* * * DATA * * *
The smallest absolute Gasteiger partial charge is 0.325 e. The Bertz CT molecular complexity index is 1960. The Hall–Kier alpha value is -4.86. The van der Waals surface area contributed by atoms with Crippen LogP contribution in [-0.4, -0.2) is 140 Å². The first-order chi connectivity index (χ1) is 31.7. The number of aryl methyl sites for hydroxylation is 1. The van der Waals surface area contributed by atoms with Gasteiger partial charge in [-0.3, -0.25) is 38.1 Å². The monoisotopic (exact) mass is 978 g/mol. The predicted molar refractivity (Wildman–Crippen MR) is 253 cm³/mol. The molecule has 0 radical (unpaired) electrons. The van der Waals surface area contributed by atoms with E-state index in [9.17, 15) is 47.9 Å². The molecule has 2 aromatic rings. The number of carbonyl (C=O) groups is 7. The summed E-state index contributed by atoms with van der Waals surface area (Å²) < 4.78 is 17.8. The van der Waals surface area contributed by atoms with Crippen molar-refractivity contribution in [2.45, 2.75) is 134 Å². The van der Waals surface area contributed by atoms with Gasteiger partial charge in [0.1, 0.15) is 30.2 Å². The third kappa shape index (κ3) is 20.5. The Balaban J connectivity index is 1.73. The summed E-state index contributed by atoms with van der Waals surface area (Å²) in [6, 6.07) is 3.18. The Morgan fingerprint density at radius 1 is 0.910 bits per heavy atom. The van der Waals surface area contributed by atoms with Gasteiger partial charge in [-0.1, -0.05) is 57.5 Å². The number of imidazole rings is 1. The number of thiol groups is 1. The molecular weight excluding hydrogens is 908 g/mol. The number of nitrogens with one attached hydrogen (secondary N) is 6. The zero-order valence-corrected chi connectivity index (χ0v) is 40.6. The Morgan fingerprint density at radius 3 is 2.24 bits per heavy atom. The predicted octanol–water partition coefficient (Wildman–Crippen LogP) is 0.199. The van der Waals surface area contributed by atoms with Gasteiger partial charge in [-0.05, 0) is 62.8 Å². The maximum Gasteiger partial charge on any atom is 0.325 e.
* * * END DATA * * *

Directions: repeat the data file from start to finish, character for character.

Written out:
The smallest absolute Gasteiger partial charge is 0.325 e. The Bertz CT molecular complexity index is 1960. The Hall–Kier alpha value is -4.86. The van der Waals surface area contributed by atoms with Crippen LogP contribution in [-0.4, -0.2) is 140 Å². The first-order chi connectivity index (χ1) is 31.7. The number of aryl methyl sites for hydroxylation is 1. The van der Waals surface area contributed by atoms with Gasteiger partial charge in [-0.3, -0.25) is 38.1 Å². The monoisotopic (exact) mass is 978 g/mol. The predicted molar refractivity (Wildman–Crippen MR) is 253 cm³/mol. The molecule has 0 radical (unpaired) electrons. The van der Waals surface area contributed by atoms with E-state index in [9.17, 15) is 47.9 Å². The molecule has 2 aromatic rings. The number of carbonyl (C=O) groups is 7. The summed E-state index contributed by atoms with van der Waals surface area (Å²) < 4.78 is 17.8. The van der Waals surface area contributed by atoms with Crippen molar-refractivity contribution in [2.45, 2.75) is 134 Å². The van der Waals surface area contributed by atoms with Gasteiger partial charge in [0.1, 0.15) is 30.2 Å². The third kappa shape index (κ3) is 20.5. The Balaban J connectivity index is 1.73. The summed E-state index contributed by atoms with van der Waals surface area (Å²) in [6, 6.07) is 3.18. The Morgan fingerprint density at radius 1 is 0.910 bits per heavy atom. The van der Waals surface area contributed by atoms with Gasteiger partial charge in [-0.1, -0.05) is 57.5 Å². The number of imidazole rings is 1. The number of thiol groups is 1. The molecular weight excluding hydrogens is 908 g/mol. The number of nitrogens with one attached hydrogen (secondary N) is 6. The zero-order valence-corrected chi connectivity index (χ0v) is 40.6. The Morgan fingerprint density at radius 3 is 2.24 bits per heavy atom. The predicted octanol–water partition coefficient (Wildman–Crippen LogP) is 0.199. The van der Waals surface area contributed by atoms with Gasteiger partial charge in [-0.05, 0) is 62.8 Å². The maximum Gasteiger partial charge on any atom is 0.325 e.